The German government announced on 8 December that it is commencing the process of awarding contracts for the procurement of renewable hydrogen using a €900mn fund via the support programme H2Global, establishing Germany’s long-term import supply of the molecule.
German federal minister for economics and climate protection Robert Habeck formally announced the tendering process while on a trip to South Africa, stating “we want to make Germany and Europe the lead market for green [renewable] hydrogen. That is why we are giving the go-ahead today for a first tender for the import of green hydrogen worth 900 million euros.”
The tendering process will operate on a basis of awarding long-term contracts to the lowest bidder among hydrogen producers outside of Europe.
The hydrogen will then be re-sold by the H2Global programme to the highest bidder in Europe.
It is through this mechanism that the German government aims to establish long-term, affordable renewable hydrogen supply to Europe.
First deliveries of hydrogen and hydrogen derivatives are expected from 2024, some time ahead of when member states and European market participants aim to meet the production targets set out in their national hydrogen strategies.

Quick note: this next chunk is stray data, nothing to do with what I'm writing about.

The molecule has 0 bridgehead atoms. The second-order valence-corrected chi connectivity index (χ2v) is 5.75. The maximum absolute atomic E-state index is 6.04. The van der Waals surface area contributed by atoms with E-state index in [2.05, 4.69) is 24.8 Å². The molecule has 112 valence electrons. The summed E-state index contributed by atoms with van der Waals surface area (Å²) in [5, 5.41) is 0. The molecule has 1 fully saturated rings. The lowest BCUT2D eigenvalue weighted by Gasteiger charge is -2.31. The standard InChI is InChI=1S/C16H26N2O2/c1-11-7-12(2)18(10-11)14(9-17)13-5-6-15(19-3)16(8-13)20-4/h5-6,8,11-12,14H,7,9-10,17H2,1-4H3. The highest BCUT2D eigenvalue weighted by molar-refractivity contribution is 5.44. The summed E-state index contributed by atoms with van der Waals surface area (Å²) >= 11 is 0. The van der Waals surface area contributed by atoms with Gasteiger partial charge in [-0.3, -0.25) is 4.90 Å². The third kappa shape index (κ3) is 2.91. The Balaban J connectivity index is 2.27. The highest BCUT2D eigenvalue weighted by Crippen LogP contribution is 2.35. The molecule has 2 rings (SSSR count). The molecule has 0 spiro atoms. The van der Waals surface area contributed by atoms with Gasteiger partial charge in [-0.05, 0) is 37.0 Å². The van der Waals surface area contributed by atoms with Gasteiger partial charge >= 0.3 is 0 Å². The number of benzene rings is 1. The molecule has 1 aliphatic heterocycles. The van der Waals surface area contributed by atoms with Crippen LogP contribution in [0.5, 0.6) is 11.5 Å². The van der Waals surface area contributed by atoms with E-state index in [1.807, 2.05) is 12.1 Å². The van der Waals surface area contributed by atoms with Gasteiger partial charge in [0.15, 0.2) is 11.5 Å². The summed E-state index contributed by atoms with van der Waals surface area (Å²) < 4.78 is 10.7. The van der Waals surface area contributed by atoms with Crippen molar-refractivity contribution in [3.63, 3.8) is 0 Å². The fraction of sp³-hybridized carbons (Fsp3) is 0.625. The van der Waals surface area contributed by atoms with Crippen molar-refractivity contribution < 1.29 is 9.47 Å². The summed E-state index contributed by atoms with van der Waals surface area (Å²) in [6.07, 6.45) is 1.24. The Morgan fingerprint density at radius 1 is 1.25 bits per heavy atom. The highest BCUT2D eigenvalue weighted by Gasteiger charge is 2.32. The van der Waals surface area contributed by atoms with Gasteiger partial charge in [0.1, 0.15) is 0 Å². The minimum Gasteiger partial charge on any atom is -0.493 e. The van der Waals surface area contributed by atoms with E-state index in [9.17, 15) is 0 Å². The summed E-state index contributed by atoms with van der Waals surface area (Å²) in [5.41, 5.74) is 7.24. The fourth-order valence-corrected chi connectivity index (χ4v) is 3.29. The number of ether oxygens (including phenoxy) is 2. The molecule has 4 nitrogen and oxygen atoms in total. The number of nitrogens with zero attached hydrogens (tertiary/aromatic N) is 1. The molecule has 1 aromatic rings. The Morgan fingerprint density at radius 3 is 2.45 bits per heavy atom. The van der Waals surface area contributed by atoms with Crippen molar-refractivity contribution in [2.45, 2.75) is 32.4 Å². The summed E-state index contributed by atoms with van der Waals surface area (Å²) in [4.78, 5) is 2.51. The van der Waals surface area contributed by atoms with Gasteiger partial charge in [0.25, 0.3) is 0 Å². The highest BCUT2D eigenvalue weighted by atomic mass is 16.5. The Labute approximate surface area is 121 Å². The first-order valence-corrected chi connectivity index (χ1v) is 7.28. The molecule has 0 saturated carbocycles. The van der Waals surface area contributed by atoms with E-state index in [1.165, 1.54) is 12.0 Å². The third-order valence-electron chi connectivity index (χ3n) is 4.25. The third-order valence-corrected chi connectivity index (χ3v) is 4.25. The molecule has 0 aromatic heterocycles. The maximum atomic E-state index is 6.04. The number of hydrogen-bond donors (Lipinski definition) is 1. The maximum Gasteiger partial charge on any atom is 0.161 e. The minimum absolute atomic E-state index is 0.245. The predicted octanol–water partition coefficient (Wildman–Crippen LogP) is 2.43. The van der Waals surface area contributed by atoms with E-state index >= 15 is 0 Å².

This would mean market participant who either already use or intend to use hydrogen for decarbonisation purposes would not have to wait for production capacity to come online in Europe. Recently European market participants have been noting concerns regarding the fact that an absence of production criteria for renewable hydrogen has restricted projects taking final investment decision in Europe.
ICIS data shows that hydrogen production costs for a renewable hydrogen project starting in 2024 using an offshore wind 10-year power purchase agreement (PPA), including capital cost recovery, would be €8.21/kg in the Netherlands and €8.70/kg in Germany.
The ICIS ammonia-to-hydrogen assessment for northwest Europe shows that, based on current spot ammonia market prices, the import and decomposition of ammonia into hydrogen at the Port of Rotterdam would cost €8.71/kg.
Tenders for renewable hydrogen via H2Global could run up to 2036, with the German federal government intending to make a further €3.5bn available for the programme as part of the 2023 federal budget.